Visualizing Terrain in ArcGIS Pro

This tutorial covers a variety of ways of visualizing terrain via digital elevation models (DEM) using ArcGIS Pro.

Digital Elevation Models

Traditionally, there have been two data models that have been used to represent the surface of the earth as geospatial data: the vector model and the raster model. They are referred to as models because they are abstract simplifications of the world that can be useful for analysis and visualization.

Vector data stores locations as discrete geometric objects: points, lines or polygons.

Examples of Points, Lines and Polygons To Model Features in Denver, CO (Base Map From OpenStreetMap)

The raster model represents the world as rows and columns of evenly spaced pixels. The raster model is most useful for representing characteristics of areas that do not have clear boundaries, such as vegetation or other environmental features.

Raster Satellite Imagery of Denver (Google)

Raster data can be converted to vector data, and vice versa, but the conversion are imprecise and can introduce inaccuracies.

Points vs Lines vs Polygons

One common use for the raster model is elevation data, which is the height of an area above some reference surface, such as mean sea level, or a geoid. While terrain can be stored as vectors (triangular irregular networks or TIN), rasters are a simple, effective way to store the irregular physical features of an area of land (terrain).

Digital elevation models (DEMs) are raster data sets containing rows and columns of pixels, where each pixel represents the elevations at a specific location on the surface of the earth. Elevation data is useful in a variety of fields like geology, hydrology, biology, civil engineering, urban planning, transportation, and disaster management.

Acquiring DEM Data

One elevation dataset made freely available to the general public by the federal US Geological Survey is the Shuttle Radar Topography Mission (SRTM). This was data gathered by instruments flown on the US space shuttle Endeavour on February 11 - 22, 2000, and covers almost the entire globe.

The SRTM Hardware On Endeavour (NASA JPL)

Remotely sensed data from satellites is often divided into scenes that cover specific areas and can be easily managed. Scenes from the USGS are made available in a number of formats. The GeoTIFF (tagged interface file format) is commonly used and works with a variety of different software, including ArcGIS Pro.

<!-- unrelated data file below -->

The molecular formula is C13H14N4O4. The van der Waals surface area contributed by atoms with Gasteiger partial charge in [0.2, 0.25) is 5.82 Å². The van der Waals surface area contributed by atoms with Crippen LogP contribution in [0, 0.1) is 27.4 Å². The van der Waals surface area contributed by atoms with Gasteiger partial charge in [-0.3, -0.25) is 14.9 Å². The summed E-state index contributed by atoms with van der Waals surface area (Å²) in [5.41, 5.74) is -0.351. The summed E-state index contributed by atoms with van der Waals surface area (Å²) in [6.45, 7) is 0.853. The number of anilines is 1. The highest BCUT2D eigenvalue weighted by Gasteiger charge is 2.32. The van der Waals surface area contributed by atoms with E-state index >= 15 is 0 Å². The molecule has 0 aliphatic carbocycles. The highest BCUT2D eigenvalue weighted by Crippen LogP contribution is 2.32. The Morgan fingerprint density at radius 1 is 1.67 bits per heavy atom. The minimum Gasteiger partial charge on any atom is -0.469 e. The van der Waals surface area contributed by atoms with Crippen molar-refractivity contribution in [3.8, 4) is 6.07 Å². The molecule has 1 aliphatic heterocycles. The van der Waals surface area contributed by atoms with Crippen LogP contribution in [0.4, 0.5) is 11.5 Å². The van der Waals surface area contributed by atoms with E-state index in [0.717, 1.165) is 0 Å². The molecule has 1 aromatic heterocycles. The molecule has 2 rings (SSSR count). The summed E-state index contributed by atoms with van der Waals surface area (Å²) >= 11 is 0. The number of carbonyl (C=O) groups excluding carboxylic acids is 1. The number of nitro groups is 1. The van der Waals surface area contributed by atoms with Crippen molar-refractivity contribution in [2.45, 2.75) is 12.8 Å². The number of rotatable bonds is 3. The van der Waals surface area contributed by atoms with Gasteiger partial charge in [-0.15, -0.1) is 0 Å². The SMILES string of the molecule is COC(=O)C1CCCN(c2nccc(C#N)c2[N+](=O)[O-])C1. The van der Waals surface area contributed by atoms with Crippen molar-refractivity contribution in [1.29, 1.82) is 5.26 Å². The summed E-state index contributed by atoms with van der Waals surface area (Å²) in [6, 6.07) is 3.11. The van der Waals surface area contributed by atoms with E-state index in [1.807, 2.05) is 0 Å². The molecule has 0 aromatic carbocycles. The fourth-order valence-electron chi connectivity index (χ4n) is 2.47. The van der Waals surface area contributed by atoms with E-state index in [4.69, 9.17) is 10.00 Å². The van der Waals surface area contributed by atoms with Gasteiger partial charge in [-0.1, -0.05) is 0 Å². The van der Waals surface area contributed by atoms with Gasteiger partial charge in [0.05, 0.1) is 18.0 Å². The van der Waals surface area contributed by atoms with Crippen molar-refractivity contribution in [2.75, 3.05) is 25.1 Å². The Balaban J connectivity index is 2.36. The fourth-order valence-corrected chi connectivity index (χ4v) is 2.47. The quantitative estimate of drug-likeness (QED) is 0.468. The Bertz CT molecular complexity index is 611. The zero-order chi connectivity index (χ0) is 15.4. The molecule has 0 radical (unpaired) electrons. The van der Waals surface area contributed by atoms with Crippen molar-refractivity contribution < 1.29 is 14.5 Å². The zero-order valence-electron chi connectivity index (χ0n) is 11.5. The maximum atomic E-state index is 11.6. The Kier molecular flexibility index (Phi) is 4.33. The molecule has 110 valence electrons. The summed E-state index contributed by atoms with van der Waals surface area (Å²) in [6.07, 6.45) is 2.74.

SRTM scenes can be downloaded from the US Geological Survey's EarthExplorer web site.

In order to download data, you need to register (for free). Click the Login button and select

Registering On USGS Earth Explorer

Once you have registered, you can log in and download SRTM data for specific areas. This example uses a scene around Chicago, IL.

  1. Log in
  2. Search for a location with the city name and state.
  3. Click Data Sets
  4. Select Digital Elevation -> SRTM -> SRTM Void Filled
  5. Click Results
  6. If you have multiple results, click the Show Browse Overlay icon by each result to find the scene that best covers your area of interest.
  7. If you have a choice between one and three arc-second options, 1-ARC is higher resolution.
  8. Click the download icon.
  9. Select the GeoTIFF download format. This request may take a few minutes to process.
  10. When the file is available, chose the option to Save it.
  11. In the Windows Explorer, view your downloads directory. The download may take a minute or more, so wait until the temporary .part file goes away before proceeding.
Downloading a SRTM DEM via USGS Earth Explorer

Metadata gives information about a geospatial data set such as the date represented and the dimensions of the area covered. To view the metadata for a scene, click the metadata icon.

Viewing EarthExplorer Metadata

Adding DEM Data To a Project

  1. Create a new project and give it a meaningful name.
  2. Add Data to your map with the GeoTIFF file.
  3. When asked to Build pyramids, this is optional. Pyramids are an internal representation of the raster data that can improve the responsiveness of the software when working with large data sets. It mayl take up to a minute to complete this operation.
  4. The SRTM data is in unpojected WGS 1984 format, which stretches areas in North America to appear wider than they are. Change projection to appropriate state plane coordinate system or to WGS 1984 Web Mercator if you anticipate using this data in a web map.
Adding DEM Data To a Project

Visualization Types

False Color